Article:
Tuesday, December 07, 2004


Remember S. 1805, the Protection of Lawful Commerce in Arms Act? It blocked most gun liability suits in federal and state courts. Back in March, the Senate rejected the bill, 90-8. Even its Republican sponsors turned against it, as did the National Rifle Association. That's because wily opponents had added two "poison pill" amendments -- the most important of which extended the ban on so-called assault weapons. To the pro-gun crowd, killing the assault weapons ban mattered more than killing the lawsuits, so the Senate killed S. 1805.

Now the weapons ban is history, and that means S. 1805 is a sure bet to be reintroduced in the 109th Congress -- especially with increased Republican majorities in both chambers. Indeed, the National Shooting Sports Foundation calls the bill "our number one priority." Never mind that the industry's Republican allies are professed champions of federalism, supposedly dedicated to reining in the bloated powers of the national government. Apparently, that principle is expendable when hardboiled, practical politics -- that is, payback for the NRA's electioneering -- take precedence.

To be sure, the gun lawsuits are rubbish. Whether the claims are based on "design defect," or "negligent marketing," or a trendy legal theory known as "public nuisance," courts across the country have done the right thing: They've concluded that gun makers are not responsible for the criminal misconduct of their customers. Of 33 lawsuits filed by various states, counties, and cities, 29 have been dismissed.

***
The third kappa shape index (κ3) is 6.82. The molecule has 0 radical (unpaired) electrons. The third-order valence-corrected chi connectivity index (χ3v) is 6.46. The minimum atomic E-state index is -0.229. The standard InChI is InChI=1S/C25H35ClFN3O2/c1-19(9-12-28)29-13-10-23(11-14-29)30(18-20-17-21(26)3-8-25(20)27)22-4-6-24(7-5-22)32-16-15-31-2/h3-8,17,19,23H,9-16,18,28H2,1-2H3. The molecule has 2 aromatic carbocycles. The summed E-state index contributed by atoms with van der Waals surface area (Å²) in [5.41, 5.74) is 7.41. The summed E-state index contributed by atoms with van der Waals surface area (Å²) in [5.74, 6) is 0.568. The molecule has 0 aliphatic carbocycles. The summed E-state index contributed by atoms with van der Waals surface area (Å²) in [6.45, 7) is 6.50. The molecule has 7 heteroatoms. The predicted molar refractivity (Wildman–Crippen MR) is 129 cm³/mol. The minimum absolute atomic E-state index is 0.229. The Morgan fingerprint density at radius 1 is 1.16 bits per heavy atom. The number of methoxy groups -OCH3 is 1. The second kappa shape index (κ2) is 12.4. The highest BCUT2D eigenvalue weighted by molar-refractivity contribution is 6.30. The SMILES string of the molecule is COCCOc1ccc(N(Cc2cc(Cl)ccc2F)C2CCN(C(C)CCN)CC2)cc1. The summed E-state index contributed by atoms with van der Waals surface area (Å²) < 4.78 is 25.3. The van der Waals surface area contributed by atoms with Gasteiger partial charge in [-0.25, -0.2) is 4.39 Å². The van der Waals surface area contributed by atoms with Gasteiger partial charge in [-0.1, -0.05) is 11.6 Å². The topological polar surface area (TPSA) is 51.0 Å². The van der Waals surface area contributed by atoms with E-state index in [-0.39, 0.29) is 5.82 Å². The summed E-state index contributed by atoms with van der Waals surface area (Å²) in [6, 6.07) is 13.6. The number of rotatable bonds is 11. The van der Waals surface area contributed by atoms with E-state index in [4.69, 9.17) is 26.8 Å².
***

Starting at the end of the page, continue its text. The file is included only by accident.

A Florida appeals court warned that Miami's "frustration at its inability to regulate firearms ? cannot be alleviated through litigation." A federal judge characterized Philadelphia's public nuisance claim as "a theory in search of a case." New York state's demands were denied because they would prevent gun makers from "engaging in activities ? strongly controlled [and permitted] by various federal and state statutes." The District of Columbia's case was tossed with the pointed comment that it was "not a close question"; the case was fundamentally flawed, unpersuasive and "burdened with many layers of legal deficiencies." And this year, on November 18, the Illinois Supreme Court unanimously dismissed Chicago's claims, writing that the mere sale of guns is not a public nuisance.

Private claimants haven't fared much better. In Hamilton v. Accu-Tek, which involved a shooting by Mideast terrorists using stolen assault weapons, New York's highest court unanimously held that gun manufacturers were not "realistically in a position to prevent the wrongs." In San Francisco's Navegar case, in which eight persons died, the California Supreme Court ruled that victims of gun violence cannot sue gun makers when criminals use their products illegally. And in the Ceriale case in Illinois, the state Supreme Court found that "the claimed harm is the aggregate result of numerous unforeseeable intervening criminal acts."

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